The 2008 near-death experience of the dominant finance-led system and the years of austerity that followed did not produce a shift towards deleveraging and a return to a production and wage-led economic model. Instead we are faced with the introduction of the Capital Markets Union (CMU), a schizophrenic strategy by the European Commission (EC), which is dangerous, opaque and part of a new ‘post-democratic’ mode of governance.
This expert opinion was written in response to our research article on the European Capital Markets Union: Europe and the financial sector: a continuing love affair.
The politics of austerity have been institutionalized and effectively depoliticized in the ‘six-pack’, a package of five new regulations and one directive of the EU. The message is that Keynesianism, or the politics of providing fiscal stimuli when a decline in aggregate demands calls for it, is dead and buried. Orthodox monetarist principles remain as the sole guiding light in the uncharted territory of quantitative easing and operate well insulated from political contestation. Notions such as ‘growth’ and ‘stability’ are being used to describe the new praxis, which is so Orwellian that it brings to mind the politics we find in authoritarian Russia and Turkey today. Under this new policy, the fiscal deficits of member states will eventually be turned into surpluses, transforming the budgets of member states into extractive undertakings, sucking aggregate demand from the economy to pay off the class of rentiers. This is clearly a recipe for disaster and wilfully ignores lessons learnt from the past crises.
More debt, just a different kind
The strategy of the EC calls for more debt – private debt – to generate economic growth and create employment. The proposal to lower capital costs for securitized assets and the broad EU framework for ‘simple, transparent and standardized’ (STS) securitization will stimulate the growth of mortgage debt. This project to enlarge the stock of mortgage debt is not a side-show of the CMU, but lies at its core. The role of member states is reduced to creating fiscal surpluses, basically to generate a profit from managing the economy, whatever the economic, social and political costs (look at Greece). The role of households is to run deficits and capitalize on growing housing wealth. This is ‘privatized Keynesianism’ in its purest form.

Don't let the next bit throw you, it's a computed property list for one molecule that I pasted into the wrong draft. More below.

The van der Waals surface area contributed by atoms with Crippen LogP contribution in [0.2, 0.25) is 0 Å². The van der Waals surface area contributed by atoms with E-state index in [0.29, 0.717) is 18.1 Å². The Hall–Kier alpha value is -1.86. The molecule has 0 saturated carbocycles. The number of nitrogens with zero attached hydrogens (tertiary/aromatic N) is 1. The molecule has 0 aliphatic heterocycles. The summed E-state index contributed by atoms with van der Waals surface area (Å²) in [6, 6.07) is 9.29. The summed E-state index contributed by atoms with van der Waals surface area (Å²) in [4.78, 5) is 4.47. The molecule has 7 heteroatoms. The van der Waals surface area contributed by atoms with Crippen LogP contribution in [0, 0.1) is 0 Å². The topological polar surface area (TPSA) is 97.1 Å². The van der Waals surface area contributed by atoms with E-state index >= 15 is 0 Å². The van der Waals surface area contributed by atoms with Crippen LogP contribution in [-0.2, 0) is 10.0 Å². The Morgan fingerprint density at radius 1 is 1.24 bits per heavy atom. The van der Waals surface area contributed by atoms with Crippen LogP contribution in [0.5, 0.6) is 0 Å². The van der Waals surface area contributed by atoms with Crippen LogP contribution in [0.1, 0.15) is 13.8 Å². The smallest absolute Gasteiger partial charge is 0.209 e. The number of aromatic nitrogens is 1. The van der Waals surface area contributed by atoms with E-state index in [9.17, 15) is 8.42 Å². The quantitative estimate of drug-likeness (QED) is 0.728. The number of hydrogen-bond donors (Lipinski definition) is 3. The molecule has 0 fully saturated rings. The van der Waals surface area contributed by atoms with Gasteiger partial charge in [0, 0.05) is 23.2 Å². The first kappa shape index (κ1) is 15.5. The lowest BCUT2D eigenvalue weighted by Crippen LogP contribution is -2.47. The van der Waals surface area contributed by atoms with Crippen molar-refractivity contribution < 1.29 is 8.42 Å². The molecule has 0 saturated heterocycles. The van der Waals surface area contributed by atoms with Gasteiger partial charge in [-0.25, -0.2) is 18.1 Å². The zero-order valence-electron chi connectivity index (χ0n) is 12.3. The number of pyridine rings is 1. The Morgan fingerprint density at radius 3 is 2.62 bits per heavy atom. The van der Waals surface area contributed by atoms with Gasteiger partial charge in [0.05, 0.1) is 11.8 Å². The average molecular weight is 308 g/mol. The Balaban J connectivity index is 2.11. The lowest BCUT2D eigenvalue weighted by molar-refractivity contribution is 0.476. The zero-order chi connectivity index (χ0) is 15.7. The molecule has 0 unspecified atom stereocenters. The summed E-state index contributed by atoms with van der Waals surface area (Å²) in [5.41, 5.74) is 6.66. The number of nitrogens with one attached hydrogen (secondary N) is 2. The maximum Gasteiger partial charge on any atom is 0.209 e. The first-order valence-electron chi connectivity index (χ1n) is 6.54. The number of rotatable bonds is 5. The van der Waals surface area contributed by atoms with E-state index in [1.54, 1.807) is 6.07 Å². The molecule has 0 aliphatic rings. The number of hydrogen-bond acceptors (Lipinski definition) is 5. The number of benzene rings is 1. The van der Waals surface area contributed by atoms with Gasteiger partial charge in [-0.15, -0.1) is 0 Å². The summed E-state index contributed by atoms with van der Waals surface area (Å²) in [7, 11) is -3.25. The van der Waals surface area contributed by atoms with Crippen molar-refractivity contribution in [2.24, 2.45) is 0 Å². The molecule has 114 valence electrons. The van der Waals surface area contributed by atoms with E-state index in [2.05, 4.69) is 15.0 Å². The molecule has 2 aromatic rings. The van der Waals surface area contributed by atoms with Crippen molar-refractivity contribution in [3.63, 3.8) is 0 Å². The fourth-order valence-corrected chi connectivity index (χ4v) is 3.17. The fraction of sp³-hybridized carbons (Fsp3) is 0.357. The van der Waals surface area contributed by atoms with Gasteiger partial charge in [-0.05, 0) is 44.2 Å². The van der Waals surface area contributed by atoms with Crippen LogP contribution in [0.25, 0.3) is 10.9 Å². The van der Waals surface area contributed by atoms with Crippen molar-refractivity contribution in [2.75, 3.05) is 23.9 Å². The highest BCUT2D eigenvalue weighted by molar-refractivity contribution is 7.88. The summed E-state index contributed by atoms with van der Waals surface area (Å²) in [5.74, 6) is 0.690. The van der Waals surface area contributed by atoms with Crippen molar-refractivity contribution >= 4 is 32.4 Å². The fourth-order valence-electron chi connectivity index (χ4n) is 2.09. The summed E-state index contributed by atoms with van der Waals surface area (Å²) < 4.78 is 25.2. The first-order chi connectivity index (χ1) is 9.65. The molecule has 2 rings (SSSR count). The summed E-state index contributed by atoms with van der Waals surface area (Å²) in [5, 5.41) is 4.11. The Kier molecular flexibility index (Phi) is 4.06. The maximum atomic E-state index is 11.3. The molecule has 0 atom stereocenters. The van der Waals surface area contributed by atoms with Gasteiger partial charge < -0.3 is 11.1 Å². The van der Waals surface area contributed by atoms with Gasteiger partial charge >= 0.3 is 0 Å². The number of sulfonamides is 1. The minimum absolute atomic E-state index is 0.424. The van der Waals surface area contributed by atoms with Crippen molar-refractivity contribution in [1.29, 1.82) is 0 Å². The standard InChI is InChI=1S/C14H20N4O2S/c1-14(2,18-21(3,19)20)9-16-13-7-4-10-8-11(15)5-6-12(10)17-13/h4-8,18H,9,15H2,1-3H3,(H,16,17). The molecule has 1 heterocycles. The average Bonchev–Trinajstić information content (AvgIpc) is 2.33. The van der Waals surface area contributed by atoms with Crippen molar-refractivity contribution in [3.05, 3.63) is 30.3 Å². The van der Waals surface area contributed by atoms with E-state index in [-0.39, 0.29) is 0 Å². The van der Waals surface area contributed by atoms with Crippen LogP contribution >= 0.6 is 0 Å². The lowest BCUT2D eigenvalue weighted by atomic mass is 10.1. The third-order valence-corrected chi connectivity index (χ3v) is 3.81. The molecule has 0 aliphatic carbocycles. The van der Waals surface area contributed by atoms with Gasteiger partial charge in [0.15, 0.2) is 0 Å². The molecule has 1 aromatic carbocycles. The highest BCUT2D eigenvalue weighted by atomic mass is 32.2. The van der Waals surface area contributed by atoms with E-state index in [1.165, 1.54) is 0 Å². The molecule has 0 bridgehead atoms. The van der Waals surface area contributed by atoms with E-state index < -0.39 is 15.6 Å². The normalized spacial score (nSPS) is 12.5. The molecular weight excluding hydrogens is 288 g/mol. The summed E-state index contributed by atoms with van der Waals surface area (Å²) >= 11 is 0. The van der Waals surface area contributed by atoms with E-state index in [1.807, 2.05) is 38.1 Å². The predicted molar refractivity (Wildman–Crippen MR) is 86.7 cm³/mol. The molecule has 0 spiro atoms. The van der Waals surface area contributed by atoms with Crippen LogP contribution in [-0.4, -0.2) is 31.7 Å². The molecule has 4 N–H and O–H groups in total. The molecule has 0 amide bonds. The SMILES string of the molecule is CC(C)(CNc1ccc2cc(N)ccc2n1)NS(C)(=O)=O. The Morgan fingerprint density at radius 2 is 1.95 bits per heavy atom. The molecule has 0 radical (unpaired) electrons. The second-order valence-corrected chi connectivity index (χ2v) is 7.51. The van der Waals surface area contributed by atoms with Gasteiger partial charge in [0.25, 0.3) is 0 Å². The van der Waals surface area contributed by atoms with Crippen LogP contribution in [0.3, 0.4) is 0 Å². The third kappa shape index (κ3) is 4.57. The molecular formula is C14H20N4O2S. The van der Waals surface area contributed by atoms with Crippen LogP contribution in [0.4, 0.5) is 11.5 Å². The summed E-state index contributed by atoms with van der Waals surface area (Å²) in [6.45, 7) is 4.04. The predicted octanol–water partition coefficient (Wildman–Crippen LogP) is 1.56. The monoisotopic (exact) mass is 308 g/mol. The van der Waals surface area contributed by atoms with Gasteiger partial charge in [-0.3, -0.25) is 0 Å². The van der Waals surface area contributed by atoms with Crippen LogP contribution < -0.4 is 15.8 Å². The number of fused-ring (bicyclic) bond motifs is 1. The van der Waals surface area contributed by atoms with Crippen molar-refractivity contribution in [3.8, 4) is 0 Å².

If we look at how private debt has developed across EU countries, we see that a number of countries experienced a severe housing bubble and ballooning private debt. Private debt as a share-of-GDP increased in Spain, Ireland and the Netherlands from 70%, 44% and 61%, respectively, in 1980 to 211%, 228% and 205%, respectively, in 2010. Unsurprisingly this group of countries was also vital in providing collateral for the EU stock of pre-crisis securitized assets. A recent paper by myself and Manuel Aalbers identifies four different models of housing finance. Beside the highly-indebted countries mentioned above, the majority of countries in the EU have yet to experience the financialization of their housing stock and accumulate a large stock of mortgage debt.